Zion Canyoneering – Conspicuous Canyon – June 21, 2014

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What is NOT-Hidden?  Why, conspicuous of course.

My friend Rick Thompson had attempted Hidden Canyon from the Top last fall, and due to navigational difficulties found him and his companions in a nearby canyon, thus the name… well actually, it already had a name, Grotto Canyon, and was listed in my book with the line “I did it, so you don’t have to”.

Grotto Cyn description from Zion: Canyoneering

Grotto Cyn description from Zion: Canyoneering

 

After spending the night and being assisted out of the canyon, not really having enough rope to both exit and retrieve, Rick discovered he was in a canyon that was in The Book, but which no one ever did. And that the BETA was WRONG.  He somehow found this to be an important point, so a trip together was arranged to clear up how long the final rappel was – 100 feet as I claimed, or a full 300 feet as he claimed?

My previous trip through the canyon was unpleasant. That it was on a hot day in July could not have helped, so we carefully planned for a more-temperate day…  well, actually June 21st would not really fall in that category, now would it. We rounded out our crew with a noob – Heather from SLC, a med student – who proved to be a quick study.

Heather and Rick

Heather and Rick

While Mr. Thompson had followed the directions for Hidden from the Top from a beta-provider famous for providing lots of GPS points, he did not, in November, have a GPS unit with him. Navigation in Zion is not usually very difficult, but in this case, the trail is across a sparsely-forested mesa top with few landmarks, and the top of Hidden is not conspicuous from the trail. On this trip, we also did not have a working GPS, and I learned that the hiking trail is not as shown on the topographic map, leading to some confusion. But we got it straightened out. In we go.

I remembered a lot of downclimbing… and really, nuisance downclimbs, rather than fun downclimbs. And so it proved, from the get-go. The canyon was dirty — it does not have much of a collection zone, so the canyon does not flow often, and is full of wood debris, rotten leaves, etc. We moseyed forward, a few clouds helping somewhat with the heat. A few rappels appeared. At some there were bolts with the RT on them, indicating that Royce Trappier had descended this canyon sometime in the 80’s or early 90’s. My companions helped me note the length of the raps. The raps got longer.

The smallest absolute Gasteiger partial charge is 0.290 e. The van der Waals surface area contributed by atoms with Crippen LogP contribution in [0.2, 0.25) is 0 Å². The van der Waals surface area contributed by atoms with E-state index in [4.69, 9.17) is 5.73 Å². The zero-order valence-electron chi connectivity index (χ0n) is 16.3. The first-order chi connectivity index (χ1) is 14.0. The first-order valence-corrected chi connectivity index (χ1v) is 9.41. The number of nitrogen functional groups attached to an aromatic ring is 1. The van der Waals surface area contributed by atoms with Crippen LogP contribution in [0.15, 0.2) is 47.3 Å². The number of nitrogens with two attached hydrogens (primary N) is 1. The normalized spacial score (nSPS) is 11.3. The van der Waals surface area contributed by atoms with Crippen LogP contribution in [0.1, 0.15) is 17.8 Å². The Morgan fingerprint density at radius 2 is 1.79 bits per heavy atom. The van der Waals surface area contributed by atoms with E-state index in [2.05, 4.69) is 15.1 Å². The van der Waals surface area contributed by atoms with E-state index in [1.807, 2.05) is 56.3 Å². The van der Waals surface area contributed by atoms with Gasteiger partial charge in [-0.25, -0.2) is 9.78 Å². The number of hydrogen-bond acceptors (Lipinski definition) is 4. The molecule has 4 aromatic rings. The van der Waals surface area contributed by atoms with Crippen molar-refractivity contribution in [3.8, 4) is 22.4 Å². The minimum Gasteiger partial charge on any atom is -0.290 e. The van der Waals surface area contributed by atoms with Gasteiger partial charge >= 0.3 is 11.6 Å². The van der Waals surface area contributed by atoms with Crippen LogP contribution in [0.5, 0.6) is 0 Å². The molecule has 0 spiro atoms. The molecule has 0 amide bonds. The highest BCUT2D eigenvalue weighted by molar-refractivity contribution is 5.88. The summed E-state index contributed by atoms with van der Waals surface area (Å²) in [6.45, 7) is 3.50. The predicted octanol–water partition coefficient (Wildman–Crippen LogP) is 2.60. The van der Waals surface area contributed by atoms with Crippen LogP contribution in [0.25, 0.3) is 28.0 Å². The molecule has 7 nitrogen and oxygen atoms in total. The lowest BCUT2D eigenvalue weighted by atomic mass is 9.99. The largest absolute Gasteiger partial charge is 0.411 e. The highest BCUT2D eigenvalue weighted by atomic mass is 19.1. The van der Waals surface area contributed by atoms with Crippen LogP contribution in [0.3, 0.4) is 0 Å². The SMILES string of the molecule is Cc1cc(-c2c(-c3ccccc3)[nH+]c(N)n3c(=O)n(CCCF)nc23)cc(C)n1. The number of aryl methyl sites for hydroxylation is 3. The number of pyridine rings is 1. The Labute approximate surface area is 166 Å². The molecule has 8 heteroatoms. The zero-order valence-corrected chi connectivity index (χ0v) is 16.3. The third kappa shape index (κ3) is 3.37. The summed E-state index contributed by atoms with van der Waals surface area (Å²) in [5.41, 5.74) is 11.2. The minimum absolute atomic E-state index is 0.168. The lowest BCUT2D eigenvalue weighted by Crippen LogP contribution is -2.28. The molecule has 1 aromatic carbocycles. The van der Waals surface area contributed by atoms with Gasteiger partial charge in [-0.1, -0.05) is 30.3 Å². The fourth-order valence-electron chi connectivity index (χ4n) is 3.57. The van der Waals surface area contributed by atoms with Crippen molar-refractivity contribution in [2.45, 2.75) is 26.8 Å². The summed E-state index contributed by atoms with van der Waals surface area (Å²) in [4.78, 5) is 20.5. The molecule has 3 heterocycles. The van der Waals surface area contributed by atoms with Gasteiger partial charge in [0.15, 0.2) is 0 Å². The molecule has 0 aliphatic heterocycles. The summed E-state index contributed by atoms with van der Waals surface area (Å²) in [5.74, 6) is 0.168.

The canyon was better than I remembered. Last time, in addition to the 95 degree plus temps, there were 20-30 mph winds that made it even worse. This time, the temp was in the same range, but without the wind it was WAY more pleasant, and the shade actually worked. Some nice dramatic walls, then you walk through a slot and the ground drops away. A Lost Arrow and a small Stopper equalized with an RT bolt provided the anchor for the long rappel of the day, a 260 foot rap down a steep wall into a slot with a very-manky black pool at the bottom. I successfully avoided the pool with some careful climbing. The pool turned out to be but mid-calf deep.

Big rap - 260 feet

Big rap – 260 feet

Some places in the canyon I remembered clearly. And some places I remembered clearly were clearly from a different canyon. We rapped onward – a 30 footer to a shelf then another 200 footer into a slot, and the end was near. While Heather bottom-belayed, I wandered out to the final rap station, a large ledge with a big void underneath. A climbing rope was affixed to the anchor (?) but cut off short (??), and I hauled that up, which we could use for our rope pull. Sure enough, it was clearly more than 100 feet to the deck – close to 300 feet perhaps. We tossed the rope bag down (kaboom, a good sound) and rapped on down to the nice (though slimy) Grotto below.  250 feet. A real nice rappel, reminiscent of the ultimate rap in Heaps, kinda sorta.

Last Rap - 250 feet

Last Rap – 250 feet

All in all, not a bad… well, yeah … not a GOOD canyon. Mediocre is generous. I did it again, so you really, really don’t have to, ever.

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About Tom Jones

Tom is the progenitor of Tom's Utah Canyoneering Guide, Utah's premier canyoneering information resource, and Imlay Canyon Gear, America's #1 maker of canyoneering-specific gear. If he's not canyoneering, he's probably snuggled up with a good book.
Posted on Jun 21st, 2014 Canyoneering, Tom Jones, Trip Report, Zion

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